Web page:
Sometimes we all need a little push to go forward

Editorial — Weyburn This Week

There are times we are self-motivated to lead and to accomplish great things in our lives, in our careers and in our communities — and there are times that external forces move us in the direction of taking a risk and reaching accomplishments.
The 50th anniversary of the Apollo 11 mission to land on the moon is being marked this week, with Tuesday the anniversary of the rocket’s launch, and on Sunday is the anniversary of Neil Armstrong’s stepping out of the lunar module to be the first human to walk on the moon.
This was truly a momentous occasion for NASA, for the Americans and indeed for everyone, but as motivated as the U.S. was to be the first, they were pushed into it by their arch-rivals, the Russians.
They shocked the U.S. by being the first ones to put a man into space, to orbit the Earth, and this became a very strong motivation for the Americans, particularly given the Cold War mentality at the time.
Armstrong’s words were also momentous, as he said, “That’s one small step for man, one giant leap for mankind,” with the plaque on the module stating that mankind came to the moon in peace.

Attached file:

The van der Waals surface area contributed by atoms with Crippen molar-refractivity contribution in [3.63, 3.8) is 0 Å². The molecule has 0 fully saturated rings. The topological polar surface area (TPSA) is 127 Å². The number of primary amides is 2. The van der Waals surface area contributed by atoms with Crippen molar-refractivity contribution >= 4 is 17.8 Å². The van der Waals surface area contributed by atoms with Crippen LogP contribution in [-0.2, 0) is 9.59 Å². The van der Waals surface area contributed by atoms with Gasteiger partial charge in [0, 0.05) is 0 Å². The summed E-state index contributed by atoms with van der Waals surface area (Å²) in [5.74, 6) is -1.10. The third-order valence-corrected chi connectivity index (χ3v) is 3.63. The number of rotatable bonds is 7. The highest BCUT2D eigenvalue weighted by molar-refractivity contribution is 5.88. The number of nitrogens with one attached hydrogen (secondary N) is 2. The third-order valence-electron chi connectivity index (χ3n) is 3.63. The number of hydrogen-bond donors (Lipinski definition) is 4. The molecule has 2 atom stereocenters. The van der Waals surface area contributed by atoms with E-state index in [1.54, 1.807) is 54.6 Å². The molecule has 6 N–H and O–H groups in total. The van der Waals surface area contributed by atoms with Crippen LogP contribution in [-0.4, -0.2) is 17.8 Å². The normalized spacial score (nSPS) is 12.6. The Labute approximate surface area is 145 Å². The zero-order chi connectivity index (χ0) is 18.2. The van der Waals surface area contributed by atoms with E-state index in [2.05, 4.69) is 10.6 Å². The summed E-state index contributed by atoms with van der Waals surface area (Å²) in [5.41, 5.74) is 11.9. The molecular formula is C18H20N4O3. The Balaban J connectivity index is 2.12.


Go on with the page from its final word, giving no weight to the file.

It was funny that at a news conference before the launch, Armstrong was asked if he was going to say anything memorable as the first man on the moon, and he shrugged, saying he had no idea what he would say.
In a later interview, Armstrong said what went through his mind were the thousands of people who worked behind the scenes to make the Apollo 11 mission a success, and helped get the crew of three to the moon, so he felt it was giant leap for all of them, compared to his own small step out onto the moon’s surface.
There have been many accomplishments in space since then, such as putting rover machines on Mars and sending probes out to the edge of our solar system and beyond — but rarely have any had the near-universal impact on people that the moon landing had, and still has a half-century later.
Perhaps it doesn’t matter how or where the motivation comes from to push us to do things in our lives, but sometimes the results are better when we take the initiative for ourselves and move forward.
This way, we aren’t acting out of fear or pride, or selfishness, but because we have a great idea and we’re willing to take a risk and act on it.
In this case, while the Russians pushed them to do it, the act to put a man on the moon was still a huge effort that took thousands and thousands of people to make possible, plus it was a dream of the late John F. Kennedy before he was assassinated. Moreover, no one has repeated the act since, so it is an accomplishment that stands the test of time.

article continues below